Lord Of The Flies Fire Analysis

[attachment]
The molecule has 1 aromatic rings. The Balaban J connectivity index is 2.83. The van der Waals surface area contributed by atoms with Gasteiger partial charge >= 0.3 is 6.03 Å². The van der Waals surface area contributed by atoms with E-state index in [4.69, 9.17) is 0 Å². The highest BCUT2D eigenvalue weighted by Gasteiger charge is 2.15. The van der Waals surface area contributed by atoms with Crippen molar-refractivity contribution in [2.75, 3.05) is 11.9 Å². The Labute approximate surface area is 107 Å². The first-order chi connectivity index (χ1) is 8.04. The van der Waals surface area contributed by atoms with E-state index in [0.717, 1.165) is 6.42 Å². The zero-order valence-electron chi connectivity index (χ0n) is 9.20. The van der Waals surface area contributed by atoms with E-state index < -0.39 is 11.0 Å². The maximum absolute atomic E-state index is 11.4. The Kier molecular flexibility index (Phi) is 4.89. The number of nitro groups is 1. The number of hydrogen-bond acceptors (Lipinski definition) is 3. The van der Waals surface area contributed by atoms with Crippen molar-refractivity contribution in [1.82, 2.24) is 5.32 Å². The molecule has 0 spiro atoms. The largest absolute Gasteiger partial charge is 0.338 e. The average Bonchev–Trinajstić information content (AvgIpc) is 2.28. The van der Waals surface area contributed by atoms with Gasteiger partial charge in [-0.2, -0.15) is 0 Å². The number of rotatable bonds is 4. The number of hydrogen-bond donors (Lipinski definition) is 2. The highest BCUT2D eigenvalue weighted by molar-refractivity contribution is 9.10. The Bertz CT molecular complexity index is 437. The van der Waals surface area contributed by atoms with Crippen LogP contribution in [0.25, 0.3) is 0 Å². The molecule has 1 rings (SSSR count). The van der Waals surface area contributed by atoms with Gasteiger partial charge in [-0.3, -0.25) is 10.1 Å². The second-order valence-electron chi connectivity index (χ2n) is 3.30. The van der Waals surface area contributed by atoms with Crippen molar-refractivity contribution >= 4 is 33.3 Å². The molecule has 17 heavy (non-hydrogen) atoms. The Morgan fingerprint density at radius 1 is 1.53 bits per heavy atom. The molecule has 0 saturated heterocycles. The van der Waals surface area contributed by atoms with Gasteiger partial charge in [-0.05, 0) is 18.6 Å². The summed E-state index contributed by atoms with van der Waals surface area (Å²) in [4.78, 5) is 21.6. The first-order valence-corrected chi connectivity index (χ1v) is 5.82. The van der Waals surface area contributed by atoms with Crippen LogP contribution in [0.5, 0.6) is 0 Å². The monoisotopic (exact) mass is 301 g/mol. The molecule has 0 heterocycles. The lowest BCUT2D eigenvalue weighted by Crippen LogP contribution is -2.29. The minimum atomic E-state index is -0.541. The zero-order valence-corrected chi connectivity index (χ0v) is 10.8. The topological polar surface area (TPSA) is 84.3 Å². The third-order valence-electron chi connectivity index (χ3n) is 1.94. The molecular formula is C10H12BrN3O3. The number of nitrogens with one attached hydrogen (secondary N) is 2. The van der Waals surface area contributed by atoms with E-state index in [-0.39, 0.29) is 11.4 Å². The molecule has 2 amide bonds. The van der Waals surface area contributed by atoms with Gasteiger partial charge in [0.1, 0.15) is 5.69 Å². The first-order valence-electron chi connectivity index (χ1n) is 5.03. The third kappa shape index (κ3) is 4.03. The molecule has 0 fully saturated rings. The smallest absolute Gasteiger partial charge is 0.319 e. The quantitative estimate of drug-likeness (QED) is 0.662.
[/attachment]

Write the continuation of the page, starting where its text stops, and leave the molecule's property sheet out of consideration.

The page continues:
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No matter how hard man tries, he is bound to destroy nature even if it is unintentional. In the novel Lord of the Flies, by William Golding, a group of young boys are involved in a plane crash and become stranded on a deserted island after an attempt to escape from the dangers of World War II. When the boys first arrive on the island, it is peaceful and untouched by mankind, but over time the boys slowly damage the purity of the island as they begin to make fires and start a civilization. They work together and scavenge the island for resources in order to ensure their survival. In need of rescue, the boys gather materials such as sticks and tree bark to start a fire for smoke signals, but soon learn that the fire is dangerous to nature if they are not careful. The symbolic change in the fire from a representation of hope, rescue, and teamwork to one of death and destruction demonstrates that man can corrupt and destroy nature even when it is not intended. At the beginning of the novel, the fire unifies the children and gives them hope of rescue and survival. They are forced to cooperate as they realize that they will be stronger together rather than alone. The boys cooperate in their decision to build a fire once Ralph suggests: “We must make a fire.” (Golding 38). Ralph’s use of the word “we” rather than “I” or “you” shows the unity that the group has developed. After this claim the boys all chant in agreement: “A fire! Make a fire” (38). These words represent
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